Theresa May isn't fooling anybody with her party's "compassionate conservative" rhetoric, especially when it comes to education. Her plans to increase the number of grammar schools have no place in modern British society.
With desperate need for investment in preventing poverty and homelessness, the government is making clear that they intend to hinder social mobility further by undoing much of the vital work the last Labour government did to give every child a fair chance at a good education.
Referring to the places targeted by the new selective education policies, as "opportunity areas" is not enough for people who are struggling to find a local school place for their children due to aggressive cuts to local education authorities. Austerity is a political choice, and the government is again using it as a political weapon against the poorest young people.
It wasn't long ago that David Cameron's Tory government failed to introduce a living wage and abolished housing benefit for people under the age of 25. Education secretary, Justine Greening, has continued this assault on the aspiration and potential of young people by supporting plans to increase the number of grammar schools, in an attempt to keep poorest children categorised as 'failures' and to hand the best opportunities to a privileged few.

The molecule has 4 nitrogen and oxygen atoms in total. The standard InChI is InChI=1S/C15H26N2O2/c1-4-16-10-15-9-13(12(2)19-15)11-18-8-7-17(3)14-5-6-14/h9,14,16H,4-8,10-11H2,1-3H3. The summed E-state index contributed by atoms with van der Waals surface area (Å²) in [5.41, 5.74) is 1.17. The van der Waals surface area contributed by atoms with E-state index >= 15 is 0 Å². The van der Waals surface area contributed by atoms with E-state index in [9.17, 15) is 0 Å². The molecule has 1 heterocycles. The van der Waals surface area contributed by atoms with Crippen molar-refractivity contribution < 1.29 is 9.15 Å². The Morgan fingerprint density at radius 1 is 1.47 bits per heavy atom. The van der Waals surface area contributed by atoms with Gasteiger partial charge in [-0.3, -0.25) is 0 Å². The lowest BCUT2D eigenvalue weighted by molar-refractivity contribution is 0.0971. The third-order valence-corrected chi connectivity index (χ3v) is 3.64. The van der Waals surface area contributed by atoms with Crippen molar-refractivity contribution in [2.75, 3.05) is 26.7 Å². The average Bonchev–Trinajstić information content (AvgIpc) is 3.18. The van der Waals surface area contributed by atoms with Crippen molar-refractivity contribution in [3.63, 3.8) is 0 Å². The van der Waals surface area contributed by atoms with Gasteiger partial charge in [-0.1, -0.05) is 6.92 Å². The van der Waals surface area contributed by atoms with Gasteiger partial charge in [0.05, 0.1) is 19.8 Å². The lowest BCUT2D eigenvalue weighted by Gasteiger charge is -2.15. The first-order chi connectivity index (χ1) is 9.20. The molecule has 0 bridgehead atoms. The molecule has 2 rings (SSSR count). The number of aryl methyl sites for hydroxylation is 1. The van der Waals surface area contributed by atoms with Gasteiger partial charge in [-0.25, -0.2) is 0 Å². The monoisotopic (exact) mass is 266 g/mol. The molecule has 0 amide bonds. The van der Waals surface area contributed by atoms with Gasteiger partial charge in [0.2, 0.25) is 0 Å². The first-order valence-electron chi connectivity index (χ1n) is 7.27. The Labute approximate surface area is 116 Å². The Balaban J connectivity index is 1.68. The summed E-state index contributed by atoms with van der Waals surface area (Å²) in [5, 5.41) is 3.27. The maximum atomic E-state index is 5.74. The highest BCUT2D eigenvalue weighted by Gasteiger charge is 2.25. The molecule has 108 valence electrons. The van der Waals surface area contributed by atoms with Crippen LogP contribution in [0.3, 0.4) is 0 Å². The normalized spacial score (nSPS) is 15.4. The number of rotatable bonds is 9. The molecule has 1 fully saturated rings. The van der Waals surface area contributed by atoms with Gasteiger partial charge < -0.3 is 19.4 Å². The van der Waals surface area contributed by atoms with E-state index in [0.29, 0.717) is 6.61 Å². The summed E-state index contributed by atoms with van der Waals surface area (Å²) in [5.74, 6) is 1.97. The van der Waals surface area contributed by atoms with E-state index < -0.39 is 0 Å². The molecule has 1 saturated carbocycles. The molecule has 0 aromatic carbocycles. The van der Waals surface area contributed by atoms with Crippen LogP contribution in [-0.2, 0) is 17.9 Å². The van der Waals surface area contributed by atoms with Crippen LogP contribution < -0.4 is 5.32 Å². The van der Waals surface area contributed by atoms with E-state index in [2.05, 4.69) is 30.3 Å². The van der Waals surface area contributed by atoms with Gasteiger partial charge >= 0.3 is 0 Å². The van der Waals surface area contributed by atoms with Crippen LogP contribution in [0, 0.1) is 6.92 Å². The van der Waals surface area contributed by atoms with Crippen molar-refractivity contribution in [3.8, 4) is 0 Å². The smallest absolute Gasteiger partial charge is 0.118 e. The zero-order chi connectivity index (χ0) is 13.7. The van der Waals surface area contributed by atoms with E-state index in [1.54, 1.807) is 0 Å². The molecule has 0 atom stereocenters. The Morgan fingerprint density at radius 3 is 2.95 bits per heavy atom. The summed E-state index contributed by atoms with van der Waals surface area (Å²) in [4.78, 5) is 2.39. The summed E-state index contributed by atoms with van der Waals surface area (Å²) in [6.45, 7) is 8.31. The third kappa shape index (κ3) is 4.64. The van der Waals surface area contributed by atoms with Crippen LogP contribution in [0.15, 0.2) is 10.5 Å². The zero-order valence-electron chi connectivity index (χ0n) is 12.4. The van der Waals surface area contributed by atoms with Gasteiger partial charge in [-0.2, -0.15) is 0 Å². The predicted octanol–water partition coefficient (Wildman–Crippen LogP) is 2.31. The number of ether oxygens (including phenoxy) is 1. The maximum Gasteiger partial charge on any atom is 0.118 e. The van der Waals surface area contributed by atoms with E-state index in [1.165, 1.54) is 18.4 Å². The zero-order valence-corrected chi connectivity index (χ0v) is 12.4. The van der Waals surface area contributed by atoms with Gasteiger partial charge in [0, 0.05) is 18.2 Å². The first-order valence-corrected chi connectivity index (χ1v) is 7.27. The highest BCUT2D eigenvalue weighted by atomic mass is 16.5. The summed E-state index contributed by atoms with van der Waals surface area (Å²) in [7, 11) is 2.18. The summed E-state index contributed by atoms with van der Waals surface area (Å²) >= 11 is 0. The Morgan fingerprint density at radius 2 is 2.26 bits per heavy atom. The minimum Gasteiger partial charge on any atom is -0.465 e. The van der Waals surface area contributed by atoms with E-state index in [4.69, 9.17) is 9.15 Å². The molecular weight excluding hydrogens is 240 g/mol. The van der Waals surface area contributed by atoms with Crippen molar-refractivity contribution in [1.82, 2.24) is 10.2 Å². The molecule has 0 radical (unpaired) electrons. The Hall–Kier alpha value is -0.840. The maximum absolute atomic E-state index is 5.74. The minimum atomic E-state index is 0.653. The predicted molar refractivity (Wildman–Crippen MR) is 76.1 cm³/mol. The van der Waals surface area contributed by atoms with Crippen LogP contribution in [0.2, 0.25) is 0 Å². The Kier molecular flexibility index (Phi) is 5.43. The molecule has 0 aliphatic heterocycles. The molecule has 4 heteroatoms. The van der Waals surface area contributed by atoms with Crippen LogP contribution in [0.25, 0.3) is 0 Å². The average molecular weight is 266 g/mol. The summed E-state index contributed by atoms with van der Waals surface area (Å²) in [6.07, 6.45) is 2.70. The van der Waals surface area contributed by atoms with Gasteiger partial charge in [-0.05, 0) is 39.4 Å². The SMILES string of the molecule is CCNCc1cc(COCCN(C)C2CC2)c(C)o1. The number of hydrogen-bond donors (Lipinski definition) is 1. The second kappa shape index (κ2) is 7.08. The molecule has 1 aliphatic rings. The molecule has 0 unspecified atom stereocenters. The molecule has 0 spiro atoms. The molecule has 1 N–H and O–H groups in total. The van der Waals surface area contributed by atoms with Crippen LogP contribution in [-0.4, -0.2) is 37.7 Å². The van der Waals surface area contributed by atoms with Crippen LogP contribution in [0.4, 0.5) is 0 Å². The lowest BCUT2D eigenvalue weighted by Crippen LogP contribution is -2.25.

Largely, the 11-plus test requires personal tutoring for a child to pass comfortably. With the government claiming that this will aid social mobility for the poorest, it is difficult to see how worse off families would be able to afford this private tuition for their children. Not only does selective educational testing put children in a high pressured environment from an early age, should they fail, it also deems them failures at an extremely important time in their lives - the transition to secondary school.
Greening's opposite number, Labour's shadow education secretary Angela Rayner, made clear at the Labour Party conference last week that the party would oppose any and all attempts to increase the amount of selective education across Britain. Even in the wake of a leadership election, the fact that the Tories cannot provide evidence of grammar schools aiding social mobility unites the Labour Party. Last weekend, Labour Party activists took part in the Education Not Segregation campaign, which made clear that the party won't stand by while the Tories push this through in Westminster.
Labour aren't alone in their opposition of plans to increase grammar schools across England, with former education secretary Nicky Morgan telling a fringe event at the Conservative Party conference that an increase in selective education could undermine the improvement and development of other schools.
Increasing the amount of grammar schools is an unnecessarily divisive stunt by the government. But, it would hardly be surprising if this intended to set the political tone for the rest of Theresa May's time in office. "Compassionate conservatism" does exist, and whether you agree that Cameron's government achieved that or not, this government is certainly leaving any notion of it behind.